October 19, 2011
The fascist octopus has sung its swan song
by Melville House
What frequently used metaphors make you shudder, dear readers? As George Orwell writes in his oft-quoted essay, “Politics and the English Language”: “The sole aim of a metaphor is to call up a visual image. When these images clash — as in The Fascist octopus has sung its swan song, the jackboot is thrown into the melting pot -– it can be taken as certain that the writer is not seeing a mental image of the objects he is naming; in other words he is not really thinking.”
This lack of thought causes the reader to rethink why she is reading the author in the first place, which is echoed in How Fiction Works, when James Wood writes, “What people dislike about mixed metaphor is that it tends to combine two different clichés.” In these times the metaphors aren’t just mixed, they’re stale. And herein lies the issue: a lot of metaphors are terrible and unwieldy once put on paper.
For instance, we all know that Thomas Friedman is a man who has frequently found his columns under attack due to his penchant for ridiculous turns of phrase. Gawker had a field day with this passage last month: “Real conservatives would understand that the Tea Party has become the Tea Kettle Party. It is people in real distress about our predicament letting off steam by trying to indiscriminately cut everywhere. But steam without an engine – without a strategic plan for American greatness based on spending cuts, tax reform and investments in tomorrow – will take us nowhere.” Where do we start with this one? We haven’t the slightest idea on how to approach it, so we’ll remain mum. The New York Times columnist and Pulitzer Prize winning author has previously been maligned in Michael Ward‘s McSweeney’s spoof, “Create Your Own Thomas Friedman Op-Ed Column.” And earlier this week, Matt Taibbi at RollingStone.com asked his readers to “find a mixed metaphor in a newspaper column not written by Thomas Friedman.” (NB: Are you ready for the challenge? If so, you could win a shipment of hand-sharpened pencils by our own David Rees, whose book, How to Sharpen Pencils is coming out in the spring.)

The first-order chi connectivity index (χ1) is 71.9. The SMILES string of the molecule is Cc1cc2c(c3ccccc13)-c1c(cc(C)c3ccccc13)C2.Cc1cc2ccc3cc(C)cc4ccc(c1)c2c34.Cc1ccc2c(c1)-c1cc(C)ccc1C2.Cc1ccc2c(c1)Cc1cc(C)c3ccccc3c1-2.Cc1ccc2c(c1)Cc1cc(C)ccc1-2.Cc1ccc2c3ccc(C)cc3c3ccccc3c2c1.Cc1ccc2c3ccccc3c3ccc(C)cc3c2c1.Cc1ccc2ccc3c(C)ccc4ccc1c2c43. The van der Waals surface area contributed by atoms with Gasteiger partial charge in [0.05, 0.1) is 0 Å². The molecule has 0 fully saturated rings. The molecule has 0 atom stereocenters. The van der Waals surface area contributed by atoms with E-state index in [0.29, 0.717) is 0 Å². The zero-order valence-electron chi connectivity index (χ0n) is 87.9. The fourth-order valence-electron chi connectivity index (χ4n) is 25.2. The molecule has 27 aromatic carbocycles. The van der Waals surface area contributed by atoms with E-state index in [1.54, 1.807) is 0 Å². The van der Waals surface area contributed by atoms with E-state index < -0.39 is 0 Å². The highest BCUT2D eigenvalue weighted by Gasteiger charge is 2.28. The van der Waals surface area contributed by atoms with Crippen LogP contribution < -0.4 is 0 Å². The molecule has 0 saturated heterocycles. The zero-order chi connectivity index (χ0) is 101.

We don’t mean to only pick on Friedman, however, even though his metaphors frequently give us apoplexy. We also have trouble digesting Cormac McCarthy‘s similes such as this one in Suttree: “Jimmy Smith was moving through the room like an enormous trained mole collecting the empty cans.” So what are the metaphors, similes, and turns of phrase that drive you crazy? What could you live the rest of your life without reading again? Who are the Worst Offenders of The Written Word?